The girl awoke with a scream. A strong pain in her chest made her suddenly place her hand to her heart. When she looked down, she found her nightgown - covered in bright blood. The girl remained calm, even though she did not know what to do. The pain was excruciating. She opened the buttons of her nightgown to find stitches neatly placed where her heart is.

Thunder boomed from the outside and lightning lit the room. She caught the eye of a man preparing to jump from her window. With a box in his hand, he glared back at her. His green eyes were piercing through her, his expression unreadable. He was gone by the next strike of lightning.

She sat up in her bed, waiting for something to happen; nothing did. Instead, silence took place. There was not a sound; the storm went with the man. It was in that minute she realized what the man had done. It was impossible; in the box was her heart. The pain terrified her more and more - so much that she could not even call for her parents. The man had stolen something; he stole her heart, he had taken it from her. But how? No one can live without a heart.

That is, unless you are me; Milena Rose.


The stories spread quickly of me; the girl without a heart. My parents never caught the man who took it; it would be hard to catch him with just my father looking. We decided not to tell anyone about my heart or, rather, my lack of it. How the story got out, you may ask, was because of a servant that had overheard my parents at dinner. He told the village several stories; not of all of which were true. He lost his job immediately after we found out what he had done.

In many ways, I am angry at that servant. After the stories were told, I could never set foot out of doors; for madmen might want to use me for tests. This is not the only reason why I have never stepped foot out of doors. My parents believe that if I were to be out in the breeze, the cool air might trigger something to make me stop breathing. This is what you get for living a life without a heart. Thanks, green-eyed man.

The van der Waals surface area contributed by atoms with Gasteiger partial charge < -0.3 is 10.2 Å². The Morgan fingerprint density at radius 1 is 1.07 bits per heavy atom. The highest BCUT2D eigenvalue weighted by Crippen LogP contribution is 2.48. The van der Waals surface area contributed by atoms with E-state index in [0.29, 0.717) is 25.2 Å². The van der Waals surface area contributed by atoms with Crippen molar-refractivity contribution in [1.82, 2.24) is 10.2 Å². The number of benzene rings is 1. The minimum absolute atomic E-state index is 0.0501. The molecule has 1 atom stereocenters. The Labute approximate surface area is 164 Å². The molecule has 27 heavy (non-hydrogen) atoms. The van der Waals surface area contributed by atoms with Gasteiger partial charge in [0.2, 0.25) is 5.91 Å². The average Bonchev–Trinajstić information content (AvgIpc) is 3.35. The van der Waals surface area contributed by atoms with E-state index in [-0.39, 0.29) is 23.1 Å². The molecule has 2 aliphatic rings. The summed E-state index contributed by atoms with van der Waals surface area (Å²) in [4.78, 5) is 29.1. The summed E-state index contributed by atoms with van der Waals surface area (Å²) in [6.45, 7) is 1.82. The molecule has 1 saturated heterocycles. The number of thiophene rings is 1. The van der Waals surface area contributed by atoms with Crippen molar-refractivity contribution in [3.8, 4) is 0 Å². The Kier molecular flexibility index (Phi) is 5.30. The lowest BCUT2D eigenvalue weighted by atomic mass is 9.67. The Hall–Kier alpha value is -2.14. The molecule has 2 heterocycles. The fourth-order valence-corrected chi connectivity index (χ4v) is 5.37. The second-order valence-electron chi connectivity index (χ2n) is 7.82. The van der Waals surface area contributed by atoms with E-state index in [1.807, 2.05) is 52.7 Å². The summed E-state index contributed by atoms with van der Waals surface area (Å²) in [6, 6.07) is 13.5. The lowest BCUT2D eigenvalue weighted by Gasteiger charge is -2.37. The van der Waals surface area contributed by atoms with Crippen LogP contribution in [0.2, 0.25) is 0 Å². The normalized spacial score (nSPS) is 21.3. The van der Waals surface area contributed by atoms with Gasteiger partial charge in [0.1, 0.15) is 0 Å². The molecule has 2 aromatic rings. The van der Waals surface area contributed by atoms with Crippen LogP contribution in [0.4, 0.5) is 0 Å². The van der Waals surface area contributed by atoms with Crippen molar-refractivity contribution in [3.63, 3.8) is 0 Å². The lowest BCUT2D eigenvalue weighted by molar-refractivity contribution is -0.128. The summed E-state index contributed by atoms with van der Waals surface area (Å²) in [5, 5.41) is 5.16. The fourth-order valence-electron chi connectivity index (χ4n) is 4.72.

When I turned sixteen, things changed for our family- things changed for me.

The farm work my father had to do aged him faster than normal, so he could no longer work our farm. He set out to the village looking for young man that could do the work, but no one came forward for weeks. We all feared what would happen if we had no one to tend to the farm. There would be no produce, so in turn there would be no money.

One day in early Spring, my family and I were eating a meal when we heard a knock at the door. My father got up and opened the door to find a young man with wonderful - really wonderful - brown eyes.

"Sir, I heard that you are looking for a worker. I am young and fit for the job, I assure you. I work for low pay," the man stated bluntly.

I liked the way he said it; it was courageous, and since nothing in my life has been courageous at all, I had a great deal of respect for this man, if that's what you want to call what I felt towards him.

"I would be willing to pay any amount you offer. There is no need to explain more on the matter; you have the job. What is your name so that I may thank you?" My father inquired.

"Ace. Do I begin in the morning, Sir?"

Ace. Is this not the name that means "the best"?

"If you are willing," My father said.

"I am willing to do whatever you ask of me within reason." Ace talked as though he were talking to a King, and not a farmer. I admired that.

"Will you do what I ask of you now, then?" My father asked. "Promise me that you will keep secret whatever you hear from this house."

"I assure you, I will keep it secret."

Aww - a gentleman at last!

I walked behind my father, wanting a closer look at Ace. "Very good. This is my daughter, Milena," My father introduced us, moving aside so I was face to face with the young man.

"You are more beautiful than stories could ever describe," Ace said.

I felt myself blush. "I suppose you have heard them then," I said.

"Many of which I do not believe," Ace replied. He was too good to be true.

"And which do you not believe?" I asked, eager to know if he was as good as he seemed.

"I do not believe that you are cruel. I believe just from meeting you that you are kind hearted." A little off; I didn't literally have a heart then, but I liked being spoken of as if I did.

I took a deep breath. "You must remember your promise; Ace, I do not have a heart." I let the news seep in for a couple of seconds. He took it like a man, the whole I-don't-have-a-heart thing. "And I am glad you don't think I am cruel. I do try to be kind." I smiled shyly.


Good? Okay well at least I know I am not the only one who's nervous.

My father cleared his throat.

So this is what it's like to have your father completely embarrass you!

He looked back and forth between Ace and I with a stern expression, but I swear I saw a hint of a smile behind that awful look.

"I will see you tomorrow young man," My father said.

"Good night sir," Ace replied, regaining his composure. "Good night Milena."

"And to you as well," I said, closing the door and smiling to myself.